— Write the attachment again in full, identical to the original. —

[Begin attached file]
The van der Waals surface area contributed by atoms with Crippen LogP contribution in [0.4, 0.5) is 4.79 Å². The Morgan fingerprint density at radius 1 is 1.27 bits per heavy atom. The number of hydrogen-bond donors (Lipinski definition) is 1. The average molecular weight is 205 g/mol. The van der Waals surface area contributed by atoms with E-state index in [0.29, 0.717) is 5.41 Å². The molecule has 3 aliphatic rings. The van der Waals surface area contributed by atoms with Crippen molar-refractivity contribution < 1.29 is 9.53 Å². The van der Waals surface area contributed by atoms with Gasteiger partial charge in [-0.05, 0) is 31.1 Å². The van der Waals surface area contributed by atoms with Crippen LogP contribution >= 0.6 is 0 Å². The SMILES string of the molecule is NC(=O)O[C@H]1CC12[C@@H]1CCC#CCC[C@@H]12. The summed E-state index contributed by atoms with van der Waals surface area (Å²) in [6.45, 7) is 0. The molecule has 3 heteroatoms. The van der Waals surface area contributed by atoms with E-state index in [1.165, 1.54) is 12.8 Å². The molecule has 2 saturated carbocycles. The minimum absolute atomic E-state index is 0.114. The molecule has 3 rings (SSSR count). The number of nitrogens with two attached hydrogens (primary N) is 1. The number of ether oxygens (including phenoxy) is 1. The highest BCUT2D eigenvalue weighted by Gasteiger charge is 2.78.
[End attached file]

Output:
The van der Waals surface area contributed by atoms with Crippen LogP contribution in [0.4, 0.5) is 4.79 Å². The Morgan fingerprint density at radius 1 is 1.27 bits per heavy atom. The number of hydrogen-bond donors (Lipinski definition) is 1. The average molecular weight is 205 g/mol. The van der Waals surface area contributed by atoms with E-state index in [0.29, 0.717) is 5.41 Å². The molecule has 3 aliphatic rings. The van der Waals surface area contributed by atoms with Crippen molar-refractivity contribution < 1.29 is 9.53 Å². The van der Waals surface area contributed by atoms with Gasteiger partial charge in [-0.05, 0) is 31.1 Å². The van der Waals surface area contributed by atoms with Crippen LogP contribution >= 0.6 is 0 Å². The SMILES string of the molecule is NC(=O)O[C@H]1CC12[C@@H]1CCC#CCC[C@@H]12. The summed E-state index contributed by atoms with van der Waals surface area (Å²) in [6.45, 7) is 0. The molecule has 3 heteroatoms. The van der Waals surface area contributed by atoms with E-state index in [1.165, 1.54) is 12.8 Å². The molecule has 2 saturated carbocycles. The minimum absolute atomic E-state index is 0.114. The molecule has 3 rings (SSSR count). The number of nitrogens with two attached hydrogens (primary N) is 1. The number of ether oxygens (including phenoxy) is 1. The highest BCUT2D eigenvalue weighted by Gasteiger charge is 2.78.